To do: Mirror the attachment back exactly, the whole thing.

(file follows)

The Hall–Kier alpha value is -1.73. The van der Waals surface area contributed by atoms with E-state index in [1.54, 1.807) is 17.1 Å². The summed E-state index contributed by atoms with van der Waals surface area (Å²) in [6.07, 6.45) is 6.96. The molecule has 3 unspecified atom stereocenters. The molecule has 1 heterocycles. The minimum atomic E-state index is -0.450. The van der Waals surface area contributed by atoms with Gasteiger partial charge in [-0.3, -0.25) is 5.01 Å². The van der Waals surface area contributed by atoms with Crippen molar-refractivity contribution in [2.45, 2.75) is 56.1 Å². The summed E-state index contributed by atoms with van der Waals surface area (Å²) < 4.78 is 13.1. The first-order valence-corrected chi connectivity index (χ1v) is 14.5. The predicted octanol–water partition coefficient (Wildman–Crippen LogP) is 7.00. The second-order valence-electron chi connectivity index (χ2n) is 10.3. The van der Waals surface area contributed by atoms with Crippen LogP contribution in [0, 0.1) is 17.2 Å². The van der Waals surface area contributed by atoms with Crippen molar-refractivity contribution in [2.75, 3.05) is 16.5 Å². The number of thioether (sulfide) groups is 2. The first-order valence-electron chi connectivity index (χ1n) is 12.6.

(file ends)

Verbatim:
The Hall–Kier alpha value is -1.73. The van der Waals surface area contributed by atoms with E-state index in [1.54, 1.807) is 17.1 Å². The summed E-state index contributed by atoms with van der Waals surface area (Å²) in [6.07, 6.45) is 6.96. The molecule has 3 unspecified atom stereocenters. The molecule has 1 heterocycles. The minimum atomic E-state index is -0.450. The van der Waals surface area contributed by atoms with Gasteiger partial charge in [-0.3, -0.25) is 5.01 Å². The van der Waals surface area contributed by atoms with Crippen molar-refractivity contribution in [2.45, 2.75) is 56.1 Å². The summed E-state index contributed by atoms with van der Waals surface area (Å²) < 4.78 is 13.1. The first-order valence-corrected chi connectivity index (χ1v) is 14.5. The predicted octanol–water partition coefficient (Wildman–Crippen LogP) is 7.00. The second-order valence-electron chi connectivity index (χ2n) is 10.3. The van der Waals surface area contributed by atoms with Crippen LogP contribution in [0, 0.1) is 17.2 Å². The van der Waals surface area contributed by atoms with Crippen molar-refractivity contribution in [2.75, 3.05) is 16.5 Å². The number of thioether (sulfide) groups is 2. The first-order valence-electron chi connectivity index (χ1n) is 12.6.